Let’s Talk Dollars and (Common) Cents


(Paul Gramieri) – “Why I Think Social Clubs Are A Bad Idea” could stand to be a reprisal of my past role as a Staff Writer for AC Voice, or it could serve to be the subject of another article about my role as AAS Treasurer that will inevitably make it to the front page of another edition of the Amherst Student. For those of you who don’t know me, I’m Paul, I’m a junior, I’m the AAS Treasurer, and I do not speak on behalf of anyone on the BC or in the AAS. As I have been since the start of my tenure as Treasurer, as many students saw at my informational funding meeting on September 15th, I am going to be blunt: I think social clubs are a bad idea.

That’s not to diminish the work that the Social Club Work Group has done or the problems that they think will be solved in their implementation of social clubs on this campus. The primary objection that I have toward social clubs is that the funding aspect is impractical and not thought out, at all. And upon asking members of the Social Club Work Group exactly how they plan to fund these social clubs, the disheartening “we’ll figure that out later” answer that I got every time makes me even more weary about their incomplete proposal. Perhaps I’m just curious as to what Virginia Hassell meant when she said that “there is the possibility of receiving funding through existing student funds on campus,” because that means the money would come from the AAS.

Since the AAS is tasked with full transparency to the student body, I will be honest with you: there is no room in our budget for social clubs, and I never mentioned the possibility of social clubs receiving AAS funding to anyone (nor has anyone discussed it with me). We get $540,000 a semester from the College to fund the activities and events of the various student groups on campus, and that money comes from the $315 Student Activities Fee that is levied to your tuition each semester. There is no wiggle room to include social clubs on this budget without either going grossly over budget, eliminating the already tight funding for established clubs on this campus, or significantly increasing the Student Activities Fee that you’ll have to pay in tuition (as a point of comparison: Williams charges a $145 activities fee and Bowdoin charges $234 per semester).

Obviously going over budget is bad, because if we run out of money, then our checks won’t be worth anything and we’d be in a shitty situation, unable to fulfill our obligations, which are mandated by you, the students. The AAS routinely pays for some items every semester because past and present student demand requires we pay them:

  • You like Spring Concert and TAPs? We pay CAB $87,000 a semester to fund those events.
  • You like having a copy of the yearbook? We pay the Olio $35,000 a semester to fund these for each student.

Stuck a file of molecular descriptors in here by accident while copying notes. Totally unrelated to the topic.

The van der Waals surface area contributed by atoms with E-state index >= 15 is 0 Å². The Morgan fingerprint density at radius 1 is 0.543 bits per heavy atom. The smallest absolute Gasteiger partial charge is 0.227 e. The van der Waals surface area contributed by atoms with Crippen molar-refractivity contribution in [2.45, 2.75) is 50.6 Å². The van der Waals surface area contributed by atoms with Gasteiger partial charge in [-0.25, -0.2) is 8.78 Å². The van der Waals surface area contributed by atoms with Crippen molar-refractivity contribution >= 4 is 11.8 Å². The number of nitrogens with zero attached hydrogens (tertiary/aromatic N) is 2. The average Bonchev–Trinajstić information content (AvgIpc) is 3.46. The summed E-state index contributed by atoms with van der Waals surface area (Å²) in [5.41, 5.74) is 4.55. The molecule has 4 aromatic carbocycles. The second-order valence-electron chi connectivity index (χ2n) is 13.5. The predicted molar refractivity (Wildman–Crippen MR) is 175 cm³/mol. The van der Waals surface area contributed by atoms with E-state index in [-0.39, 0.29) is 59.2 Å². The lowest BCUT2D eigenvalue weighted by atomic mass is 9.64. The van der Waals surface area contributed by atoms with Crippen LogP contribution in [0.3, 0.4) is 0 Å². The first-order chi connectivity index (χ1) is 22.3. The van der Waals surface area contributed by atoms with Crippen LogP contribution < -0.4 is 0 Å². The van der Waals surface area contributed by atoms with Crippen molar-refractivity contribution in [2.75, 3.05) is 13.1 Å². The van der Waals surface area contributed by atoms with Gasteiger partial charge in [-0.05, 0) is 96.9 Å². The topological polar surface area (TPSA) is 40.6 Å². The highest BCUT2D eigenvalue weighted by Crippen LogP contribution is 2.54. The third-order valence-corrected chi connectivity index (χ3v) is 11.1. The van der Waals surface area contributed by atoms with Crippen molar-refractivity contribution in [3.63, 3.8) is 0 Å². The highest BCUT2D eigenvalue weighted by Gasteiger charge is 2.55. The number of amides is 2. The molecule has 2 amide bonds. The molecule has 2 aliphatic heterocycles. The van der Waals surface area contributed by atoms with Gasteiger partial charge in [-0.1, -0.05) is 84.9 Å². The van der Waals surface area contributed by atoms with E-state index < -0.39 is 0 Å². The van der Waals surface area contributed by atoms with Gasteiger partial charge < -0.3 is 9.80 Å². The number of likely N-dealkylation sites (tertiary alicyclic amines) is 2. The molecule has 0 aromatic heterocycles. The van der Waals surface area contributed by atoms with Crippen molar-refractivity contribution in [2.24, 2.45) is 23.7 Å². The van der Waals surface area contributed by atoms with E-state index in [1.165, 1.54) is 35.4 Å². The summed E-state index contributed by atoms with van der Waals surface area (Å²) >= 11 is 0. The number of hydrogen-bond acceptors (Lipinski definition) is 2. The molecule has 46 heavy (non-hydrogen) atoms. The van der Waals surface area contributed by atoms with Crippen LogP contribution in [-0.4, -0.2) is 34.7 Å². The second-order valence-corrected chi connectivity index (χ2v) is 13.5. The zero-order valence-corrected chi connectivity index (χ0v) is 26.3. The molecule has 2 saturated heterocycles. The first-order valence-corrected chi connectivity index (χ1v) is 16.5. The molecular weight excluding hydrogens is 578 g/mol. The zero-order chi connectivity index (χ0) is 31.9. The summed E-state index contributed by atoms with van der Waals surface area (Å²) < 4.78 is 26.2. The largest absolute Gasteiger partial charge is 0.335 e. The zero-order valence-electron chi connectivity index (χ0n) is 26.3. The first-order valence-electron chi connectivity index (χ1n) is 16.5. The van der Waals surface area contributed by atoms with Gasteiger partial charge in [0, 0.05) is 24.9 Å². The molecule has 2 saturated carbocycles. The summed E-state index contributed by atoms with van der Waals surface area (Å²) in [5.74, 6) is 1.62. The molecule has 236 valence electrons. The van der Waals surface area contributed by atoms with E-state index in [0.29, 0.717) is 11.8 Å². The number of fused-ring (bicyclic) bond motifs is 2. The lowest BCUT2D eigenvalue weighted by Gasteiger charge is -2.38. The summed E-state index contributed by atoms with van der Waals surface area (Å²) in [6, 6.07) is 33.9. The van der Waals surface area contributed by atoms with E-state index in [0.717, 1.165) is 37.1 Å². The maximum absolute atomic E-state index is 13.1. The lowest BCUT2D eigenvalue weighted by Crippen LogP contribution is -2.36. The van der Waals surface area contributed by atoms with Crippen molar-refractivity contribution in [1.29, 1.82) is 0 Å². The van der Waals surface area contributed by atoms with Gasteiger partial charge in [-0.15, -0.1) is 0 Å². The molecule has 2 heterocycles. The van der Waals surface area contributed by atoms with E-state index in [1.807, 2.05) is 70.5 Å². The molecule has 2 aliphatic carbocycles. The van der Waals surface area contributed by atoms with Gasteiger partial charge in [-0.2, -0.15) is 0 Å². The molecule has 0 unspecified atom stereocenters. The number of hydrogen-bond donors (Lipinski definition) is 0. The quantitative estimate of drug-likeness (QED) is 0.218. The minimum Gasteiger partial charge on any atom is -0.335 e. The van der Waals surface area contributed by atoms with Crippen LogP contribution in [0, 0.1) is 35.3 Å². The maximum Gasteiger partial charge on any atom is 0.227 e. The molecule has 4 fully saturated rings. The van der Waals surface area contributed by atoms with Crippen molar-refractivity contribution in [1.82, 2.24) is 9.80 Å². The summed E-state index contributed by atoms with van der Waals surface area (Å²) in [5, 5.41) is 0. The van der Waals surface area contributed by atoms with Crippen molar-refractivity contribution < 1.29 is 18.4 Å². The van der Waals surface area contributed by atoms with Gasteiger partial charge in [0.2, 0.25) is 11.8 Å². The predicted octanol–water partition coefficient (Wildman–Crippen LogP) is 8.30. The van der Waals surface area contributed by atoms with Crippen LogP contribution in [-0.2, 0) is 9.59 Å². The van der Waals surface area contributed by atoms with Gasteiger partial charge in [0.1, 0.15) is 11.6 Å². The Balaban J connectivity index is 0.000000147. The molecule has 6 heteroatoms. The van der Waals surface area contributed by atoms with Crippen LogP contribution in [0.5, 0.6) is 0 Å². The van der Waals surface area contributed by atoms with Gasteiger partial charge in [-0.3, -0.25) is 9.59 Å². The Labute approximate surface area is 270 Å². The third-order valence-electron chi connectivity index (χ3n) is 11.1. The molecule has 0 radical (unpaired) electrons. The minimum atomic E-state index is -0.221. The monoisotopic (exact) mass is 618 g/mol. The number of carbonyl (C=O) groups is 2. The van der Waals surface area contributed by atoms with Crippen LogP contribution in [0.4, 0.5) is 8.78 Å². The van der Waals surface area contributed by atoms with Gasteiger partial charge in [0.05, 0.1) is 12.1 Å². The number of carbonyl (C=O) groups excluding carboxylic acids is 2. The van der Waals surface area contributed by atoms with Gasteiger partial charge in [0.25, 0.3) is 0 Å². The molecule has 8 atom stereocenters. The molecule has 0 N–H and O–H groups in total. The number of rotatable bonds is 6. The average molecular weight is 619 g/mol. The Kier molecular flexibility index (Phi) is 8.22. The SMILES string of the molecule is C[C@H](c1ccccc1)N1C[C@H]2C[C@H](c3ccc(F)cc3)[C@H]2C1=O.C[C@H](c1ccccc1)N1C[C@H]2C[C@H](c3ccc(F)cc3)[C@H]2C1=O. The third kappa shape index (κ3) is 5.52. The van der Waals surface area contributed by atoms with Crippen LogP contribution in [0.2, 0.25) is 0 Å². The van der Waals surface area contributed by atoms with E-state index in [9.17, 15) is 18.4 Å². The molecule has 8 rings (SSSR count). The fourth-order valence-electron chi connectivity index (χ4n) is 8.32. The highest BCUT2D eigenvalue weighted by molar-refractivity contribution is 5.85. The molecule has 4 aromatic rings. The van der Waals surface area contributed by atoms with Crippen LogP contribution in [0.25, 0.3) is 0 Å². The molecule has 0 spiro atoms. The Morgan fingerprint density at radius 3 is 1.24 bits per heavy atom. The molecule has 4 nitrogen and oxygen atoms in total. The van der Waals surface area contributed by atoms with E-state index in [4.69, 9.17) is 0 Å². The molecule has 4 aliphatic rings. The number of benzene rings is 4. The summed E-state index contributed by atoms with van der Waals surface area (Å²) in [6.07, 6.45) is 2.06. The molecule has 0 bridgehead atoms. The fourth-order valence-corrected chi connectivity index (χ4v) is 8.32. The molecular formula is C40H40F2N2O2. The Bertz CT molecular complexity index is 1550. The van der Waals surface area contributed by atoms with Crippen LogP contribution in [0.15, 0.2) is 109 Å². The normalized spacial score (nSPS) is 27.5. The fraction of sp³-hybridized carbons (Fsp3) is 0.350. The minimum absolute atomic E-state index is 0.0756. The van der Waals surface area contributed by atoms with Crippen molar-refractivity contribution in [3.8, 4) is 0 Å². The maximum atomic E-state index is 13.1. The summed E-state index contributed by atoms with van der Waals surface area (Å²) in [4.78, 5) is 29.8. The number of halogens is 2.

• You like the convenience of having AAS Vans? The bills for gas and repairs to our vans (because students crash them more often than they should) amount to $11,000 a semester.
  • You like having free bus rides on the PVTA? We contribute over $10,000 a semester for you to be able to take the bus around the Pioneer Valley for free.
  • You like it when the Powerhouse puts on cool events? We contribute $5,000 a semester for these to occur.
  • You like the newspapers in Val? The New York Times and the Wall Street Journal cost us over $10,000 a semester.
  • You like it when the AAS offers free shuttle services to Boston, NYC and Bradley for Thanksgiving Break and Spring Break? Those cost us $10,000 a semester.
  • You like being able to participate in Five College events and being a member of the Five College Consortium? We contribute $11,000 a semester to make that possible.

Right there, I’ve told you $179,000 worth of obligations that the AAS must pay for each semester. That’s one-third of our revenues. That does not include our operating costs: the cost of student payroll, the cost of our auditor (since the AAS is an incorporated entity separate from Amherst), and the cost of supplies (fun fact: each check we write out costs 25 cents! They’re expensive, especially when you go through about a thousand checks a year!). It is a challenge to fund everything that every student wants on the budget we have. Somehow, we do it, but not without making unpopular cuts to the budgets of certain clubs, because money doesn’t grow on trees.

If we cut funding from established clubs to pay for social clubs, then suddenly we’ve begun to exclude students with common interests from having the chance at a social life because there would be no money available to cultivate their interests (so much for the social clubs being inclusive for everyone then; clearly the indirect effects of implementing social clubs weren’t thought out). This semester, $277,779.90 is allocated for club budgets, and that is after making painful cuts that force clubs to rely on the Discretionary Funding that the BC allocates every Wednesday night, and even there, we are very stingy with our distribution of funds because we try to limit ourselves to $12,000 in allocations a week. For those of you who might not know, the AAS pays for the salaries of club sport coaches, the publishing of most publications on campus, the conferences and conventions and cool trips (like skiing) that students attend, a majority of the speakers who come to Amherst, and most of the concerts and performances at the Powerhouse each week, and much more. Yes, it’s expensive, but it’s totally worth it because our clubs do an amazing job to ensure that we have an active, vibrant, and inclusive student life here.